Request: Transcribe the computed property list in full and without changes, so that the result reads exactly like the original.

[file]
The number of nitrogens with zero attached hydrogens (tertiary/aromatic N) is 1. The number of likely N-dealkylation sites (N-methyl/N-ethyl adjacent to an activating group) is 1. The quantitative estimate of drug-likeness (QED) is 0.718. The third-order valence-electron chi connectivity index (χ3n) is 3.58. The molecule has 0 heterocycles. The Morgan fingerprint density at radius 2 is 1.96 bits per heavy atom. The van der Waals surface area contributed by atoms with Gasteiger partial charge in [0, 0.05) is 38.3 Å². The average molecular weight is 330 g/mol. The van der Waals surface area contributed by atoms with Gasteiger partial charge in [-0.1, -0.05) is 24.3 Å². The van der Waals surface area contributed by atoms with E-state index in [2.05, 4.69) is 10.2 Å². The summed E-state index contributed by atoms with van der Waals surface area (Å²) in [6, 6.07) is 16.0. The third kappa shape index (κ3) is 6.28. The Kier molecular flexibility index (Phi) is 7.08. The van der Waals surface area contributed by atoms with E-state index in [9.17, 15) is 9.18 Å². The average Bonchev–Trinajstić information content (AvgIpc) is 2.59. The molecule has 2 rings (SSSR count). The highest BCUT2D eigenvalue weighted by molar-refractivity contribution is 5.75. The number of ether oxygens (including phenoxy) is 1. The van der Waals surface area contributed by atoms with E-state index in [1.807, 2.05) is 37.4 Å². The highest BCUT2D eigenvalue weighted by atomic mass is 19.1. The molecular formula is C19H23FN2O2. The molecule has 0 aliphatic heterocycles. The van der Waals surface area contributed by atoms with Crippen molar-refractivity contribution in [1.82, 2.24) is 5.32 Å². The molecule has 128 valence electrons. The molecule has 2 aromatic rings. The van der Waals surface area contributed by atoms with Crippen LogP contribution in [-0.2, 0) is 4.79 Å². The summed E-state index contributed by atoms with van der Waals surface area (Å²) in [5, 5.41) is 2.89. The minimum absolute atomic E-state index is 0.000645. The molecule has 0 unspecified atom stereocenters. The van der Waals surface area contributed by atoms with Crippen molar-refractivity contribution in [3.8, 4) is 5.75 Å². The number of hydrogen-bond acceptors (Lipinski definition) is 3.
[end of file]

The number of nitrogens with zero attached hydrogens (tertiary/aromatic N) is 1. The number of likely N-dealkylation sites (N-methyl/N-ethyl adjacent to an activating group) is 1. The quantitative estimate of drug-likeness (QED) is 0.718. The third-order valence-electron chi connectivity index (χ3n) is 3.58. The molecule has 0 heterocycles. The Morgan fingerprint density at radius 2 is 1.96 bits per heavy atom. The van der Waals surface area contributed by atoms with Gasteiger partial charge in [0, 0.05) is 38.3 Å². The average molecular weight is 330 g/mol. The van der Waals surface area contributed by atoms with Gasteiger partial charge in [-0.1, -0.05) is 24.3 Å². The van der Waals surface area contributed by atoms with E-state index in [2.05, 4.69) is 10.2 Å². The summed E-state index contributed by atoms with van der Waals surface area (Å²) in [6, 6.07) is 16.0. The third kappa shape index (κ3) is 6.28. The Kier molecular flexibility index (Phi) is 7.08. The van der Waals surface area contributed by atoms with E-state index in [9.17, 15) is 9.18 Å². The average Bonchev–Trinajstić information content (AvgIpc) is 2.59. The molecule has 2 rings (SSSR count). The highest BCUT2D eigenvalue weighted by molar-refractivity contribution is 5.75. The number of ether oxygens (including phenoxy) is 1. The van der Waals surface area contributed by atoms with E-state index in [1.807, 2.05) is 37.4 Å². The highest BCUT2D eigenvalue weighted by atomic mass is 19.1. The molecular formula is C19H23FN2O2. The molecule has 0 aliphatic heterocycles. The van der Waals surface area contributed by atoms with Crippen molar-refractivity contribution in [1.82, 2.24) is 5.32 Å². The molecule has 128 valence electrons. The molecule has 2 aromatic rings. The van der Waals surface area contributed by atoms with Crippen LogP contribution in [-0.2, 0) is 4.79 Å². The summed E-state index contributed by atoms with van der Waals surface area (Å²) in [5, 5.41) is 2.89. The minimum absolute atomic E-state index is 0.000645. The molecule has 0 unspecified atom stereocenters. The van der Waals surface area contributed by atoms with Crippen molar-refractivity contribution in [3.8, 4) is 5.75 Å². The number of hydrogen-bond acceptors (Lipinski definition) is 3.